Trillion-dollar firm sees a gap in alternatives for high net worth clients
The world’s largest alternative asset manager has officially opened its Toronto office. With a dedicated staff of 10, that the firm aims to expand its presence in Canada, with a particular focus on high net worth clients, distributing alternative asset strategies to the high net worth client segment.
Brad Marshall Blackstone’s Global Head of Private Credit Strategies explained that Canada is already the 3rd largest market for Blackstone. The firm is making a renewed push in Canada because they see Canadian high net worth clients facing the same issues their counterparts in the US have faced.
“Alternatives are still a very small part of their overall portfolio construction,” Marshall says. “We’ve lived in this world where the 60/40 portfolio allocation has come under a little bit of pressure because it hasn’t necessarily delivered the results that investors have been looking for. Alternatives have become a bigger part of most registered investment advisors’ playbook. We see our products and our ability to communicate and distribute those products to the high net worth channel in both the US and Canada as driving that push.”
Blackstone’s product set revolves around three pillars: private equity, private real estate, and private credit. Marshall explained that the firm intends to bring new products to market across their three pillars that are structured for high net worth individuals.
Education is a key part of Blackstone’s Canadian push. The relatively small team based in Canada will be backed up by a wider team of between 250 and 300 people working exclusively on the private wealth side of Blackstone. Much of that manpower is dedicated to educating advisors and their clients about alternatives.
In late October, Marshall noted, Blackstone will be hosting their first “BXU” or Blackstone University in Canada. The firm’s flagship education program invites advisors to connect directly with business leaders and portfolio managers. Mashall believes that giving advisors better access to education on alternatives can help them guide their high net worth clients through a potentially challenging economic period.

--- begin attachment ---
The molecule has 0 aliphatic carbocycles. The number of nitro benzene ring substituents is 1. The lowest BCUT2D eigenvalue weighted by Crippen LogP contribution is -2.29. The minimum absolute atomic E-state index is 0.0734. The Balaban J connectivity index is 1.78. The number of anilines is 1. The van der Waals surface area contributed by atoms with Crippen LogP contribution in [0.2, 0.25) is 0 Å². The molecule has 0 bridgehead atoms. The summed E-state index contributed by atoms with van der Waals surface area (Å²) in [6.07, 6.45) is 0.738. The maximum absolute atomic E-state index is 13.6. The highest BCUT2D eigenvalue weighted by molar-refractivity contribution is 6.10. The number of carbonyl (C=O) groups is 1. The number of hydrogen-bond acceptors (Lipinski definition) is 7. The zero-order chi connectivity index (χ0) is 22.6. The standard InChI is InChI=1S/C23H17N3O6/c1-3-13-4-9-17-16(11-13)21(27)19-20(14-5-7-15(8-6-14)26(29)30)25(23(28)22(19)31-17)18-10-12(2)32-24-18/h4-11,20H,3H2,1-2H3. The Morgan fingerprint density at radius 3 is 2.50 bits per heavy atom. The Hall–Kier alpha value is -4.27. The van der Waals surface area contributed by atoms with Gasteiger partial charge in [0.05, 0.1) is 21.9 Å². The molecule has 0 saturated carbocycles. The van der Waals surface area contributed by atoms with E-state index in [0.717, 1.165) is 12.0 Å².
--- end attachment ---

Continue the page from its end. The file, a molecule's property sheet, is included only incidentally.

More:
“I think we’re headed for shaky times,” Marshall says, “But what we see in the portfolio is somewhat more positive across Blackstone. But if advisors are concerned, or their clients are concerned, you should be as defensive as possible. You should not be in equities, you should not be in unsecured fixed income You should be in senior secured, arguably private debt. I think that message has started to resonate, where I can both get a return and I’m moving into a defensive asset class.”
While many advisors have expanded their alternatives offerings in recent years due to low yields from fixed income, Marshall still sees a place for private credit, especially for clients who expect a higher return. He notes that while 4% or 5% yields on treasuries or cash might look attractive relative to past years, advisors aren’t there to solve for 4%, it’s their job to solve for 9% or higher and private credit can help advisors achieve that in difficult periods.
By offering a Canadian team based in Toronto, Marshall explained that Blackstone will be more available to advisors and offer resources that can help high net worth clients. He believes Canadian advisors looking to solve for higher returns and client concerns should be watching what his firm is doing now.
“Advisors should be paying attention to the fact that in Canada and the US, alternatives are becoming a bigger piece of clients’ overall portfolio allocations,” Marshall says. “We’re going to continue to bring [alternative] products to market, we’re going to continue to educate advisors and we’re going to help them get comfortable with the idea that alts are part of prudent portfolio construction and the best way to serve their clients.”